Often times, as people get older they experience mental health and psychological problems. Social workers in this field are responsible to be alert of these issues. The truth of the matter is that 1:5 people 55 years or older will experience mental health concerns. Additionally, the suicide rate for people 65 or older is higher than for any other group. In order to combat these overwhelming statistics, it is important for social workers to look for some of the most common mental health problems, such as:
- Depression. Not only is depression the most common health problem, but it is often under diagnosed or under treated, and has the potential to lead to other health problems including suicide. Because of the underdiagnosis and suicide rate of people 65+, social workers should be aware of the “everyday symptoms” of depression. These can include sadness, tiredness, weight loss, difficulties in focusing, or thoughts of death/suicide.
- Dementia. The most common cause of dementia in older adults in Alzheimer’s Disease, which 4 million Americans suffer from or a related form. Unfortunately, since no therapy can reverse the progressive cognitive decline, social workers can provide useful services to the client and caregiver. Specifically, they may focus on alleviating a caregiver’s potential feelings of fatigue, frustration, or inadequacy to help.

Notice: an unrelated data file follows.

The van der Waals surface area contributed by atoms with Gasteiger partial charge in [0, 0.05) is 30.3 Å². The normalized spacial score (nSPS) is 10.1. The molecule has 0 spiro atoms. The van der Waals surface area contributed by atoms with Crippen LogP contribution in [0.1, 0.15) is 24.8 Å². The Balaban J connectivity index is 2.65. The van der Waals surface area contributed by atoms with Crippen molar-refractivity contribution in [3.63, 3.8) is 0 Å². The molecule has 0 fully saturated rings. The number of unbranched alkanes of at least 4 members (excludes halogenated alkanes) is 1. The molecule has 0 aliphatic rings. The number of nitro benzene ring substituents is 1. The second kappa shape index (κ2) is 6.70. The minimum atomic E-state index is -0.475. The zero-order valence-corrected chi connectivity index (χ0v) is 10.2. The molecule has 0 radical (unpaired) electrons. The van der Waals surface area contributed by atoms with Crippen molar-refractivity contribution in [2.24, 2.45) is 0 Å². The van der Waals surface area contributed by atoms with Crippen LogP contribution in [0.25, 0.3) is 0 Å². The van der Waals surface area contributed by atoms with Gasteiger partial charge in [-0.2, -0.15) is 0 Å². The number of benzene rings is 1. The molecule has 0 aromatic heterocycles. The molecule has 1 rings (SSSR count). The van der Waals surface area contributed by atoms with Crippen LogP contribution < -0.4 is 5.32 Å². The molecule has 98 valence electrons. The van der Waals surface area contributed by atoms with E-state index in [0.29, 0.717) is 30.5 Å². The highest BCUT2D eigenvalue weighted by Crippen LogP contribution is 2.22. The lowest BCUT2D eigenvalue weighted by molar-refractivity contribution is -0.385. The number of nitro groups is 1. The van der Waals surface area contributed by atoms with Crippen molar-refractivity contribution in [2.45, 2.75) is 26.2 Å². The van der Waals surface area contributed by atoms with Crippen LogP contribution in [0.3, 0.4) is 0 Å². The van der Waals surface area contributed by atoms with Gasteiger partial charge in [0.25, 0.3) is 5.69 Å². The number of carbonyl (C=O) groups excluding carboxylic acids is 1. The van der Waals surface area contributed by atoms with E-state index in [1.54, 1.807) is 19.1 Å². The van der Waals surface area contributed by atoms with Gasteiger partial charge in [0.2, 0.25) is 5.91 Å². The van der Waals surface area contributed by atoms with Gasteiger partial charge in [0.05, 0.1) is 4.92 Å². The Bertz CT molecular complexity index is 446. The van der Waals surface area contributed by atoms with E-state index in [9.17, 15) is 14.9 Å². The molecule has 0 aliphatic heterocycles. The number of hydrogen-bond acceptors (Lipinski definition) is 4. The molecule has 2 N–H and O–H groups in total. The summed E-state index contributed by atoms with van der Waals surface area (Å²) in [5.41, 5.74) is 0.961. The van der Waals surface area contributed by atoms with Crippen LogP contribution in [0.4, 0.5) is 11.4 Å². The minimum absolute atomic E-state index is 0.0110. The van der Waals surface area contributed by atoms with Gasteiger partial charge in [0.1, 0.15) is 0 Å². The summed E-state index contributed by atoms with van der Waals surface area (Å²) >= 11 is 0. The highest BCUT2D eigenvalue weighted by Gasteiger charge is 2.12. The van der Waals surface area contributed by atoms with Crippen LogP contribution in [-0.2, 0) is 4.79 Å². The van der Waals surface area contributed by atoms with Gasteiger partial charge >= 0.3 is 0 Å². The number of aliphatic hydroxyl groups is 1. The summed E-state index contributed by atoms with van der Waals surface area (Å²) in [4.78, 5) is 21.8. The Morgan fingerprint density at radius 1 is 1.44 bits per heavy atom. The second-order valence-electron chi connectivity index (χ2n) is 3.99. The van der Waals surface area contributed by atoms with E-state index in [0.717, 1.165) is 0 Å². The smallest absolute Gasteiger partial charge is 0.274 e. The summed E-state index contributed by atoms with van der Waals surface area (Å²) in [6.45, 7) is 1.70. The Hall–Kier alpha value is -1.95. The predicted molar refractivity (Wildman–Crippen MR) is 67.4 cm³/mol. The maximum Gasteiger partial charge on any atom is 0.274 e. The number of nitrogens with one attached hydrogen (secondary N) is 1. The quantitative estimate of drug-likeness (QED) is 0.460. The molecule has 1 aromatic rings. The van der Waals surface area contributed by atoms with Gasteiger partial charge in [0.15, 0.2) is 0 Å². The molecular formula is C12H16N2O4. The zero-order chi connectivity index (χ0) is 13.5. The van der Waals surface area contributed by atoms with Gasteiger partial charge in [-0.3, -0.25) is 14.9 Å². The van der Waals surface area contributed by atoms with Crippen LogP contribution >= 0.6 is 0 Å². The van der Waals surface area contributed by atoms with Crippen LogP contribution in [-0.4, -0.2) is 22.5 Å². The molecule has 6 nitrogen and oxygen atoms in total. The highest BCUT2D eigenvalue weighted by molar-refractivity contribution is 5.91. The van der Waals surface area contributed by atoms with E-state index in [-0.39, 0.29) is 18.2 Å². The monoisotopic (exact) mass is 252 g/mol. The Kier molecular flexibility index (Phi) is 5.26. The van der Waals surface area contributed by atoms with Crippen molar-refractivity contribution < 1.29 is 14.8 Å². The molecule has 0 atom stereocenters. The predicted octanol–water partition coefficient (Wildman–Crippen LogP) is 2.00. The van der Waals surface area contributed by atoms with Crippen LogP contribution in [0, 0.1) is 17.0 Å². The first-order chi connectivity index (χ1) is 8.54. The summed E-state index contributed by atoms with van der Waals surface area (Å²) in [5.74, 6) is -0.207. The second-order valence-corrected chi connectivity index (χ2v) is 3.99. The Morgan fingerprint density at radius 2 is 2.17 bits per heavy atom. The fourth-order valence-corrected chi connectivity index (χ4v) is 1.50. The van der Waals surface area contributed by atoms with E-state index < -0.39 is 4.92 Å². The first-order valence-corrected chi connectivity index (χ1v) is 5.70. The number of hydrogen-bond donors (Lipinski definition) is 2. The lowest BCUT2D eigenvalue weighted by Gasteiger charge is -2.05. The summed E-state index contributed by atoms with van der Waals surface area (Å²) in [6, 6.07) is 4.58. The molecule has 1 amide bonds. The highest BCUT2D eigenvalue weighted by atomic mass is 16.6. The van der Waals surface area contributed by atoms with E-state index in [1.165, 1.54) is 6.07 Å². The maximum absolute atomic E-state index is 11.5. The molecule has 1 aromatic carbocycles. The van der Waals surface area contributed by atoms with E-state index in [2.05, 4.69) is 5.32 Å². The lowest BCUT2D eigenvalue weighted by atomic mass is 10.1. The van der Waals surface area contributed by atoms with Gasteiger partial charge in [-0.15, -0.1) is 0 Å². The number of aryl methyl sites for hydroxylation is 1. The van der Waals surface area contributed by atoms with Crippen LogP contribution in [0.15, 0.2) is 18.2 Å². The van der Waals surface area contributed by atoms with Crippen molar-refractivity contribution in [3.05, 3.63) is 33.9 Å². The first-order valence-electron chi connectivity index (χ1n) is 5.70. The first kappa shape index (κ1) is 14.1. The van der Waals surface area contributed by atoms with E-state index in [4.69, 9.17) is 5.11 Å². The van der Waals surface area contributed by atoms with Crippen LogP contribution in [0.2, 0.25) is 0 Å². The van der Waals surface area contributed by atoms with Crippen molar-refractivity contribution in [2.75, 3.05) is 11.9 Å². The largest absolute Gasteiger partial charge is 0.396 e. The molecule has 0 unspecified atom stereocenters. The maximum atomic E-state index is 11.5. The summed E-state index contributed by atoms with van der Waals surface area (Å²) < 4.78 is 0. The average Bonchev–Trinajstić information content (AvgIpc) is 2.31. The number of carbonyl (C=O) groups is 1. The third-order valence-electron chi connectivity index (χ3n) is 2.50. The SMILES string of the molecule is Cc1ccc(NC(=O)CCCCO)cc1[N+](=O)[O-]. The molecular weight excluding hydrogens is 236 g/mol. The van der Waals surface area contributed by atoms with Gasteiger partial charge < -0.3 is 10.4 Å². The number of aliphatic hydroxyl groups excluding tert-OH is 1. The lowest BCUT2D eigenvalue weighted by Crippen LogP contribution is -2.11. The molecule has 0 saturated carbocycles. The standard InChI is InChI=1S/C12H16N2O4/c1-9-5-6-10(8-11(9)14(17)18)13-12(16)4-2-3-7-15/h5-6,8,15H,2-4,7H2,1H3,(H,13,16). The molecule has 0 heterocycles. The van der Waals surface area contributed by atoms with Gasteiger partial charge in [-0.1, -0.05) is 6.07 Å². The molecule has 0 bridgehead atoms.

- Elder Abuse. Elder abuse can come in many different forms including neglect, physical violence, psychological abuse, and financial exploitation. Caregiving may sometimes result in elder abuse, whether it is intentional or unintentional. In New York State, to report adult abuse, you can call 1-844-697-3505.
- Anxiety. Anxiety in elders can range from the nervousness that one may get before an event, or a full-blown panic attack. Avoidance can also be a sign of anxiety, in which elders may attempt to cope with their stressor by avoiding it.
- Addiction. Of all mental health issues, drug and alcohol abuse should be assessed in the most direct way. 5% to 10% of US elders may have an addiction or substance disorder. Many elders have multiple prescriptions that they take daily, making it easier for them to develop an addiction due to the easy accessibility. This addiction may involve alcohol, prescription drugs, and in some cases can be deadly.
All sources come from John Vassello’s Powerpoint “Social Work with Older Adults and with End of Life”.